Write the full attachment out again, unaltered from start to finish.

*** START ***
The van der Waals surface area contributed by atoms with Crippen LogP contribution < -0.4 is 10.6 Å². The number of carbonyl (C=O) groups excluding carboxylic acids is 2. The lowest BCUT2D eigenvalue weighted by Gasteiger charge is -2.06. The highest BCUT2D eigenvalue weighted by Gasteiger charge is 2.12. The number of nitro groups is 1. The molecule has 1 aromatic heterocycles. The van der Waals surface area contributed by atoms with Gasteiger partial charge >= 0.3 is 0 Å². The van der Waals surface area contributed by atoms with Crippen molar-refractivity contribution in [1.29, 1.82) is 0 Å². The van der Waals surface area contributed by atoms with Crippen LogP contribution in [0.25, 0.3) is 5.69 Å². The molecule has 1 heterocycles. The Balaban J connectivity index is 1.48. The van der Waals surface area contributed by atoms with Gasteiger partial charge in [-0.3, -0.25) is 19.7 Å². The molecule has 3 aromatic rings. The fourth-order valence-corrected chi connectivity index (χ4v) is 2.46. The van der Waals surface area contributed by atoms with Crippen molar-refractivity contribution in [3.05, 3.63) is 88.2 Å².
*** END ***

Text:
The van der Waals surface area contributed by atoms with Crippen LogP contribution < -0.4 is 10.6 Å². The number of carbonyl (C=O) groups excluding carboxylic acids is 2. The lowest BCUT2D eigenvalue weighted by Gasteiger charge is -2.06. The highest BCUT2D eigenvalue weighted by Gasteiger charge is 2.12. The number of nitro groups is 1. The molecule has 1 aromatic heterocycles. The van der Waals surface area contributed by atoms with Gasteiger partial charge >= 0.3 is 0 Å². The van der Waals surface area contributed by atoms with Crippen molar-refractivity contribution in [1.29, 1.82) is 0 Å². The van der Waals surface area contributed by atoms with Crippen LogP contribution in [0.25, 0.3) is 5.69 Å². The molecule has 1 heterocycles. The Balaban J connectivity index is 1.48. The van der Waals surface area contributed by atoms with Gasteiger partial charge in [-0.3, -0.25) is 19.7 Å². The molecule has 3 aromatic rings. The fourth-order valence-corrected chi connectivity index (χ4v) is 2.46. The van der Waals surface area contributed by atoms with Crippen molar-refractivity contribution in [3.05, 3.63) is 88.2 Å².